Erin Nerlino is entering her tenth year teaching high school English language arts a public, regional school in the Northeast, U.S. She is also a doctoral candidate in Boston University's Curriculum and Teaching program.
As top-down mandates regarding what collaboration should look like continue to evolve from the policy level, it is critical to engage the knowledge of teachers – the ones experiencing the collaboration – to inform teacher learning as well as the conditions within schools that help productive collaboration partnerships to evolve. This article seeks to examine the foundational aspects that underpin a mutually productive collaborative relationship between myself – a full time high school English teacher – and another full-time English teacher at the public, regional school in the Northeast where we taught. Utilizing a participant research design, I drew upon audio-recorded dialogue of meetings we had to plan out curriculum and instruction while teaching during the 2020-2021 school year. Findings include that while conflict and disagreement play an important role, agreement around philosophical beliefs that get at common purposes of teaching and learning as well as a commitment to joint work are essential to the facilitation of actions such as suggesting new ideas, considering alternate viewpoints, and embracing conflict that enable progress. Such actions yielded critical reflection on past practice and change to current and/or future practice.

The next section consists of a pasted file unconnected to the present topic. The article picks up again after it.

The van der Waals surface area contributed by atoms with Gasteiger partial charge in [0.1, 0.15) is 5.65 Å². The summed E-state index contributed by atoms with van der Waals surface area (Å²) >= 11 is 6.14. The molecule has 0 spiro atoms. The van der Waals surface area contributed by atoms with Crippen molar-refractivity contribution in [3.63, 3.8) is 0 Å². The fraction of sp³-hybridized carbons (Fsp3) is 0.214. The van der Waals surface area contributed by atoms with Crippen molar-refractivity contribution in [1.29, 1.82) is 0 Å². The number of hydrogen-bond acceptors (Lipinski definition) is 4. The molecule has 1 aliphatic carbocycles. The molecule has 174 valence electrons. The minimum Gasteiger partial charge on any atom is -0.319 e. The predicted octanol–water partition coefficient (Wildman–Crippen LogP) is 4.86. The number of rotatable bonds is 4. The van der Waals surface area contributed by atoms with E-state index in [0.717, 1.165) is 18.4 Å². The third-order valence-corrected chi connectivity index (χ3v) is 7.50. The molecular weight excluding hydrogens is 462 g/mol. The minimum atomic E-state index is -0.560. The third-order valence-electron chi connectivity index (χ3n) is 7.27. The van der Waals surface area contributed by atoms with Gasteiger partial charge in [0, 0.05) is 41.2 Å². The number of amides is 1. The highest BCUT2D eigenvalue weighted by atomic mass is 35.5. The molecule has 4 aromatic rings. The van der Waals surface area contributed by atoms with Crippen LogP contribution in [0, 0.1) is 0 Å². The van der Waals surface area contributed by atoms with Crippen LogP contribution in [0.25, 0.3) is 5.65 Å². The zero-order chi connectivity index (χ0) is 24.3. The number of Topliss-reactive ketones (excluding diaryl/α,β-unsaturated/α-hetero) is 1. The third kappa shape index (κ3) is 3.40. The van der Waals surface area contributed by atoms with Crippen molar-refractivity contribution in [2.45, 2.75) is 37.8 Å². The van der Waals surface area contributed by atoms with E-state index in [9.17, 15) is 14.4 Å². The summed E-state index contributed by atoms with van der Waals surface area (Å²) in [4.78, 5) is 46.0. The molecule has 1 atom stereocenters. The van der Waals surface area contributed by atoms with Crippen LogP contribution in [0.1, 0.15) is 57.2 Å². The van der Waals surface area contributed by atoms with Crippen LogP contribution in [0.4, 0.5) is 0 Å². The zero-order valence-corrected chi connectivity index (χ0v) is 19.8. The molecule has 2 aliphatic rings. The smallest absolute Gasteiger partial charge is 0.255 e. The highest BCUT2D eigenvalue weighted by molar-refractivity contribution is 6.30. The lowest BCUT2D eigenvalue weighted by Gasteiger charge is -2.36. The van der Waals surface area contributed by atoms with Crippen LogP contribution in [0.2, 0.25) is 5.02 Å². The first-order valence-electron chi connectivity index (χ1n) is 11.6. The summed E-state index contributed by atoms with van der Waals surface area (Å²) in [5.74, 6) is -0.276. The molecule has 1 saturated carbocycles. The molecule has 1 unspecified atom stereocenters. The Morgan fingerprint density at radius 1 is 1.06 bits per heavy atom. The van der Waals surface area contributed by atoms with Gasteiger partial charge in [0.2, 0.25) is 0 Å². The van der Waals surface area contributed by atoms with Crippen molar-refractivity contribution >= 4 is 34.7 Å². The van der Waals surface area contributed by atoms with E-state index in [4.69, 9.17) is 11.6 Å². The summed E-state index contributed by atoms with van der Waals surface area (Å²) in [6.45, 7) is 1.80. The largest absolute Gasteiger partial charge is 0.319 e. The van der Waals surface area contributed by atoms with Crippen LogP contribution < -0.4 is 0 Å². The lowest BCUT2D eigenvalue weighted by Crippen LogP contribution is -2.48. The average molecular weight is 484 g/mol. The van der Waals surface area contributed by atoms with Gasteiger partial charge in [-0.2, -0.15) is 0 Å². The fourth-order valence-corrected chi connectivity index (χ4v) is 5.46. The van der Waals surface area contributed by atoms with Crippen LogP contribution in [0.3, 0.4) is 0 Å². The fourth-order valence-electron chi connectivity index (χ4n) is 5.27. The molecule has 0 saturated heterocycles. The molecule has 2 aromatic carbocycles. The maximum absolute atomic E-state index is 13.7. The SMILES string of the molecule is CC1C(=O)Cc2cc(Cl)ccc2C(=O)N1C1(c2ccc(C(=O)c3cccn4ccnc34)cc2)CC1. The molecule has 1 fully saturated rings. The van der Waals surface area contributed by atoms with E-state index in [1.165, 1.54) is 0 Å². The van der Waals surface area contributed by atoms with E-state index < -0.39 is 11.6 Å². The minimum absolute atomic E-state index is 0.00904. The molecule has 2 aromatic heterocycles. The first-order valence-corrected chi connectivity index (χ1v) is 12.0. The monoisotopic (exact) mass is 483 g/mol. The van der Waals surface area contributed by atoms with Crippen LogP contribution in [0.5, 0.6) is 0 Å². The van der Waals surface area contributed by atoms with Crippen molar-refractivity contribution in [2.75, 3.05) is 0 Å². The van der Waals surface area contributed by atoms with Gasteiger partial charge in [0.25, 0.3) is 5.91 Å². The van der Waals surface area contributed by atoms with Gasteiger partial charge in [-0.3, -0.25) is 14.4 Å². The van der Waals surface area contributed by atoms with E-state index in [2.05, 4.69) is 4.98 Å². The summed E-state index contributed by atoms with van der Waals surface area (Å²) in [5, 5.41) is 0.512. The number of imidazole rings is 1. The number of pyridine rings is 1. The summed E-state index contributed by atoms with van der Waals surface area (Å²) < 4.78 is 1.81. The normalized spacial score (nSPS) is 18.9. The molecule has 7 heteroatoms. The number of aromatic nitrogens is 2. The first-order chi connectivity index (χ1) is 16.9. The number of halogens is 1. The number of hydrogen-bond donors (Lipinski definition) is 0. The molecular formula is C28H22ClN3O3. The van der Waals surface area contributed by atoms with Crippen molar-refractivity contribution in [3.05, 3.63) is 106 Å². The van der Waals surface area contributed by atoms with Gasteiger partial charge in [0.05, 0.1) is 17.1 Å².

"Shared Philosophies, Conflict, and Critical Reflection: Developing Productive Teacher Collaboration,"
Journal of Practitioner Research: Vol. 8
, Article 2.
Available at: https://digitalcommons.usf.edu/jpr/vol8/iss1/2